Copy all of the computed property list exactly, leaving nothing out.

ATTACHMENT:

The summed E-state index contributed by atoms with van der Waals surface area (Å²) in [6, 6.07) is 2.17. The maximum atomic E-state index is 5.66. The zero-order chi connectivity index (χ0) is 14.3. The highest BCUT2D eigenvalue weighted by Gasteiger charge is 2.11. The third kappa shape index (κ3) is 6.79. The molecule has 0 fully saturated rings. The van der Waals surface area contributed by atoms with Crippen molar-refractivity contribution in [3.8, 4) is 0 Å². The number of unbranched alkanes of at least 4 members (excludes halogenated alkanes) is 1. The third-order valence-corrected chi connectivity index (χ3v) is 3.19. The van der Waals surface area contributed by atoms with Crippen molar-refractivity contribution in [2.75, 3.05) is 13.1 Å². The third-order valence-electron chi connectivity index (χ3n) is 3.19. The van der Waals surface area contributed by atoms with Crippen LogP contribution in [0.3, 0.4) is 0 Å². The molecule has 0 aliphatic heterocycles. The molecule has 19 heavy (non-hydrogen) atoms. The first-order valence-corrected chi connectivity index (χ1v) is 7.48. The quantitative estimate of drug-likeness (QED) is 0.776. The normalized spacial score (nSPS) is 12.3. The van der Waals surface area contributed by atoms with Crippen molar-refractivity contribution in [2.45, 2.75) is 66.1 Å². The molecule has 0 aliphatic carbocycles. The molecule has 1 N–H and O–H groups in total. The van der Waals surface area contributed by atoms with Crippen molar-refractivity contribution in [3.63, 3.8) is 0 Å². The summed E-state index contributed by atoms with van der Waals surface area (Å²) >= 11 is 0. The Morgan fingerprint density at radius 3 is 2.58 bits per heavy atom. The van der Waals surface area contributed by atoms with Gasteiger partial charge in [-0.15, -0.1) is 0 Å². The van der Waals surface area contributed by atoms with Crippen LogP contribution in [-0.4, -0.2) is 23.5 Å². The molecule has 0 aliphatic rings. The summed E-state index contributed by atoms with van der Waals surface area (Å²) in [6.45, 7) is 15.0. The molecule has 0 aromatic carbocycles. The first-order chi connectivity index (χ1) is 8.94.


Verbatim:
The summed E-state index contributed by atoms with van der Waals surface area (Å²) in [6, 6.07) is 2.17. The maximum atomic E-state index is 5.66. The zero-order chi connectivity index (χ0) is 14.3. The highest BCUT2D eigenvalue weighted by Gasteiger charge is 2.11. The third kappa shape index (κ3) is 6.79. The molecule has 0 fully saturated rings. The van der Waals surface area contributed by atoms with Crippen molar-refractivity contribution in [3.8, 4) is 0 Å². The number of unbranched alkanes of at least 4 members (excludes halogenated alkanes) is 1. The third-order valence-corrected chi connectivity index (χ3v) is 3.19. The van der Waals surface area contributed by atoms with Crippen molar-refractivity contribution in [2.75, 3.05) is 13.1 Å². The third-order valence-electron chi connectivity index (χ3n) is 3.19. The van der Waals surface area contributed by atoms with Crippen LogP contribution in [0.3, 0.4) is 0 Å². The molecule has 0 aliphatic heterocycles. The molecule has 19 heavy (non-hydrogen) atoms. The first-order valence-corrected chi connectivity index (χ1v) is 7.48. The quantitative estimate of drug-likeness (QED) is 0.776. The normalized spacial score (nSPS) is 12.3. The van der Waals surface area contributed by atoms with Crippen molar-refractivity contribution in [2.45, 2.75) is 66.1 Å². The molecule has 0 aliphatic carbocycles. The molecule has 1 N–H and O–H groups in total. The van der Waals surface area contributed by atoms with Crippen molar-refractivity contribution in [3.63, 3.8) is 0 Å². The summed E-state index contributed by atoms with van der Waals surface area (Å²) >= 11 is 0. The Morgan fingerprint density at radius 3 is 2.58 bits per heavy atom. The van der Waals surface area contributed by atoms with Gasteiger partial charge in [-0.15, -0.1) is 0 Å². The van der Waals surface area contributed by atoms with Crippen LogP contribution in [-0.4, -0.2) is 23.5 Å². The molecule has 0 aliphatic rings. The summed E-state index contributed by atoms with van der Waals surface area (Å²) in [6.45, 7) is 15.0. The molecule has 0 aromatic carbocycles. The first-order chi connectivity index (χ1) is 8.94.